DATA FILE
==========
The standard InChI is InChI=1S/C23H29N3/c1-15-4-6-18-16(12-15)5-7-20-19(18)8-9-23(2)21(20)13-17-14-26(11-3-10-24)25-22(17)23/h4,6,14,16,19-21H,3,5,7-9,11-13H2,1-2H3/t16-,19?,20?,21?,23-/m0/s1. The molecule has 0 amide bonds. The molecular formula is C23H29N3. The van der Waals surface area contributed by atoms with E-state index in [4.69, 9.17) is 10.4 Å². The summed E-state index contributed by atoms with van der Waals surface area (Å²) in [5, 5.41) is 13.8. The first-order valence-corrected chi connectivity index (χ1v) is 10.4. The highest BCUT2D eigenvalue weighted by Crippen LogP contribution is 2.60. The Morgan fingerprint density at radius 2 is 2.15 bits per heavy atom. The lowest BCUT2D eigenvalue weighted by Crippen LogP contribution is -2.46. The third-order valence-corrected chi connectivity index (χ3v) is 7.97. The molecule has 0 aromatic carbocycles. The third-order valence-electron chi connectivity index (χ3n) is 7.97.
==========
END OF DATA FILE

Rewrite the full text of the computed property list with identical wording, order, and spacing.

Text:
The standard InChI is InChI=1S/C23H29N3/c1-15-4-6-18-16(12-15)5-7-20-19(18)8-9-23(2)21(20)13-17-14-26(11-3-10-24)25-22(17)23/h4,6,14,16,19-21H,3,5,7-9,11-13H2,1-2H3/t16-,19?,20?,21?,23-/m0/s1. The molecule has 0 amide bonds. The molecular formula is C23H29N3. The van der Waals surface area contributed by atoms with E-state index in [4.69, 9.17) is 10.4 Å². The summed E-state index contributed by atoms with van der Waals surface area (Å²) in [5, 5.41) is 13.8. The first-order valence-corrected chi connectivity index (χ1v) is 10.4. The highest BCUT2D eigenvalue weighted by Crippen LogP contribution is 2.60. The Morgan fingerprint density at radius 2 is 2.15 bits per heavy atom. The lowest BCUT2D eigenvalue weighted by Crippen LogP contribution is -2.46. The third-order valence-corrected chi connectivity index (χ3v) is 7.97. The molecule has 0 aromatic carbocycles. The third-order valence-electron chi connectivity index (χ3n) is 7.97.